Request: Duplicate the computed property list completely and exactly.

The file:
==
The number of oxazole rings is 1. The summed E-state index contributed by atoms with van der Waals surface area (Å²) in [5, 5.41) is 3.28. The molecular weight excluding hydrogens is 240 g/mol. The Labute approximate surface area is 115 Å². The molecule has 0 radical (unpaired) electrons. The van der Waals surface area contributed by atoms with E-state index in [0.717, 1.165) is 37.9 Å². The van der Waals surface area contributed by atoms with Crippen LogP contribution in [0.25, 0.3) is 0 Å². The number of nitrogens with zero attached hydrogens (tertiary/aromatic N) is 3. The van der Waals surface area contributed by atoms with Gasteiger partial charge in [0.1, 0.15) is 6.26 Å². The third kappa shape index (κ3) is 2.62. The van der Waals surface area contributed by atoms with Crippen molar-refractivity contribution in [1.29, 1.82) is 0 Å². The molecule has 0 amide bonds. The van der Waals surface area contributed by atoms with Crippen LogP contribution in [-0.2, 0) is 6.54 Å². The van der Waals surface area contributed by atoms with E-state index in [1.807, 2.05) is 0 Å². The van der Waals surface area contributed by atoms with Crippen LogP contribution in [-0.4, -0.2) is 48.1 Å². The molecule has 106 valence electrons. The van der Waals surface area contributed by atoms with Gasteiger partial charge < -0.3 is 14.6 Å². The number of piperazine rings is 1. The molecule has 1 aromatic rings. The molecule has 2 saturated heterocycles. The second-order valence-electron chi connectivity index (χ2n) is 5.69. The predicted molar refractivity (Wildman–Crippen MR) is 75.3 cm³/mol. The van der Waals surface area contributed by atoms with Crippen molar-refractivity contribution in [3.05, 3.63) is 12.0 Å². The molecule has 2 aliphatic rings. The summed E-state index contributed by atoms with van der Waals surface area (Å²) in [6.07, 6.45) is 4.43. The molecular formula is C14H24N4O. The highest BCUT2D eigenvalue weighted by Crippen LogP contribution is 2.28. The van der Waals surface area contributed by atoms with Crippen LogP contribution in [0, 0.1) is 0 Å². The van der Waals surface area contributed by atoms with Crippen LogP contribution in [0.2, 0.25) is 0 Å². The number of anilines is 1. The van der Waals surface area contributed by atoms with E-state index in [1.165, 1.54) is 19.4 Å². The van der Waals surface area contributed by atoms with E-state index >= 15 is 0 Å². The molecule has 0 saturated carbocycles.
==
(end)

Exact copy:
The number of oxazole rings is 1. The summed E-state index contributed by atoms with van der Waals surface area (Å²) in [5, 5.41) is 3.28. The molecular weight excluding hydrogens is 240 g/mol. The Labute approximate surface area is 115 Å². The molecule has 0 radical (unpaired) electrons. The van der Waals surface area contributed by atoms with E-state index in [0.717, 1.165) is 37.9 Å². The van der Waals surface area contributed by atoms with Crippen LogP contribution in [0.25, 0.3) is 0 Å². The number of nitrogens with zero attached hydrogens (tertiary/aromatic N) is 3. The van der Waals surface area contributed by atoms with Gasteiger partial charge in [0.1, 0.15) is 6.26 Å². The third kappa shape index (κ3) is 2.62. The van der Waals surface area contributed by atoms with Crippen molar-refractivity contribution in [1.29, 1.82) is 0 Å². The molecule has 0 amide bonds. The van der Waals surface area contributed by atoms with Crippen LogP contribution in [-0.2, 0) is 6.54 Å². The van der Waals surface area contributed by atoms with E-state index in [1.807, 2.05) is 0 Å². The van der Waals surface area contributed by atoms with Crippen LogP contribution in [-0.4, -0.2) is 48.1 Å². The molecule has 106 valence electrons. The van der Waals surface area contributed by atoms with Gasteiger partial charge < -0.3 is 14.6 Å². The number of piperazine rings is 1. The molecule has 1 aromatic rings. The molecule has 2 saturated heterocycles. The second-order valence-electron chi connectivity index (χ2n) is 5.69. The predicted molar refractivity (Wildman–Crippen MR) is 75.3 cm³/mol. The van der Waals surface area contributed by atoms with Crippen molar-refractivity contribution in [3.05, 3.63) is 12.0 Å². The molecule has 2 aliphatic rings. The summed E-state index contributed by atoms with van der Waals surface area (Å²) in [6.07, 6.45) is 4.43. The molecular formula is C14H24N4O. The highest BCUT2D eigenvalue weighted by Crippen LogP contribution is 2.28. The van der Waals surface area contributed by atoms with Crippen LogP contribution in [0, 0.1) is 0 Å². The van der Waals surface area contributed by atoms with Crippen LogP contribution in [0.2, 0.25) is 0 Å². The number of anilines is 1. The van der Waals surface area contributed by atoms with E-state index in [1.165, 1.54) is 19.4 Å². The van der Waals surface area contributed by atoms with E-state index >= 15 is 0 Å². The molecule has 0 saturated carbocycles.